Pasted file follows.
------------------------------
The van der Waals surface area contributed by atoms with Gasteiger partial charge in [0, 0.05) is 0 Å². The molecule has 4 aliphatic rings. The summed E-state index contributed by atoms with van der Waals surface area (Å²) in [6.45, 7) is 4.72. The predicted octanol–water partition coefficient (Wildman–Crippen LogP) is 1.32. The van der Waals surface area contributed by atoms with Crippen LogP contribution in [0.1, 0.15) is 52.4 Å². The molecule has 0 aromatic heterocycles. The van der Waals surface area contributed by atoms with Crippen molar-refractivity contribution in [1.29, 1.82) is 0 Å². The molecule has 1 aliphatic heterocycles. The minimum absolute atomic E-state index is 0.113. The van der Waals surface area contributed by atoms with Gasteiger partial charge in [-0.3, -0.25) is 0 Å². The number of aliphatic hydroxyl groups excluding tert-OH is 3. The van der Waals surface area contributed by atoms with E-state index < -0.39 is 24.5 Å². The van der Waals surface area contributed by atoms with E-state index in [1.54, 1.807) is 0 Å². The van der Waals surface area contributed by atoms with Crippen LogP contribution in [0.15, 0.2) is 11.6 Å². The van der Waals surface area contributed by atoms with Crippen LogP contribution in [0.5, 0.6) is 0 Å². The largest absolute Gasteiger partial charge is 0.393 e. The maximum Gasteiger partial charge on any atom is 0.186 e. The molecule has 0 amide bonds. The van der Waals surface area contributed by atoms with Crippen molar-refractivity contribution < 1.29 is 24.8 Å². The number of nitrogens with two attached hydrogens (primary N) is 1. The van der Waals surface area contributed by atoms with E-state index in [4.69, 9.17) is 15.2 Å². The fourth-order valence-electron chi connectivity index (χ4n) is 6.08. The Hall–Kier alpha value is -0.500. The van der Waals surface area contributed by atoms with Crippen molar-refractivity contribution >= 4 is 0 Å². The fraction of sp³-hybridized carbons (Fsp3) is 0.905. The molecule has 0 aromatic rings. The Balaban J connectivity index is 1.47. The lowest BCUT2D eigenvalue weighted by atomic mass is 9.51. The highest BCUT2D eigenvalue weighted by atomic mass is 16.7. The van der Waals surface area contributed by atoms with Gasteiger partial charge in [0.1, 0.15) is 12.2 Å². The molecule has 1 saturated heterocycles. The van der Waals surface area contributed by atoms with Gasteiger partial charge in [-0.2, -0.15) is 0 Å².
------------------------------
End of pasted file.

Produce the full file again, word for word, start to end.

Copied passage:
The van der Waals surface area contributed by atoms with Gasteiger partial charge in [0, 0.05) is 0 Å². The molecule has 4 aliphatic rings. The summed E-state index contributed by atoms with van der Waals surface area (Å²) in [6.45, 7) is 4.72. The predicted octanol–water partition coefficient (Wildman–Crippen LogP) is 1.32. The van der Waals surface area contributed by atoms with Crippen LogP contribution in [0.1, 0.15) is 52.4 Å². The molecule has 0 aromatic heterocycles. The van der Waals surface area contributed by atoms with Crippen molar-refractivity contribution in [1.29, 1.82) is 0 Å². The molecule has 1 aliphatic heterocycles. The minimum absolute atomic E-state index is 0.113. The van der Waals surface area contributed by atoms with Gasteiger partial charge in [-0.3, -0.25) is 0 Å². The number of aliphatic hydroxyl groups excluding tert-OH is 3. The van der Waals surface area contributed by atoms with E-state index < -0.39 is 24.5 Å². The van der Waals surface area contributed by atoms with E-state index in [1.54, 1.807) is 0 Å². The van der Waals surface area contributed by atoms with Crippen LogP contribution in [0.15, 0.2) is 11.6 Å². The van der Waals surface area contributed by atoms with Crippen LogP contribution in [0.5, 0.6) is 0 Å². The largest absolute Gasteiger partial charge is 0.393 e. The maximum Gasteiger partial charge on any atom is 0.186 e. The molecule has 0 amide bonds. The van der Waals surface area contributed by atoms with Crippen molar-refractivity contribution < 1.29 is 24.8 Å². The number of nitrogens with two attached hydrogens (primary N) is 1. The van der Waals surface area contributed by atoms with E-state index in [4.69, 9.17) is 15.2 Å². The fourth-order valence-electron chi connectivity index (χ4n) is 6.08. The Hall–Kier alpha value is -0.500. The van der Waals surface area contributed by atoms with Crippen molar-refractivity contribution >= 4 is 0 Å². The fraction of sp³-hybridized carbons (Fsp3) is 0.905. The molecule has 0 aromatic rings. The Balaban J connectivity index is 1.47. The lowest BCUT2D eigenvalue weighted by atomic mass is 9.51. The highest BCUT2D eigenvalue weighted by atomic mass is 16.7. The van der Waals surface area contributed by atoms with Gasteiger partial charge in [0.1, 0.15) is 12.2 Å². The molecule has 1 saturated heterocycles. The van der Waals surface area contributed by atoms with Gasteiger partial charge in [-0.2, -0.15) is 0 Å².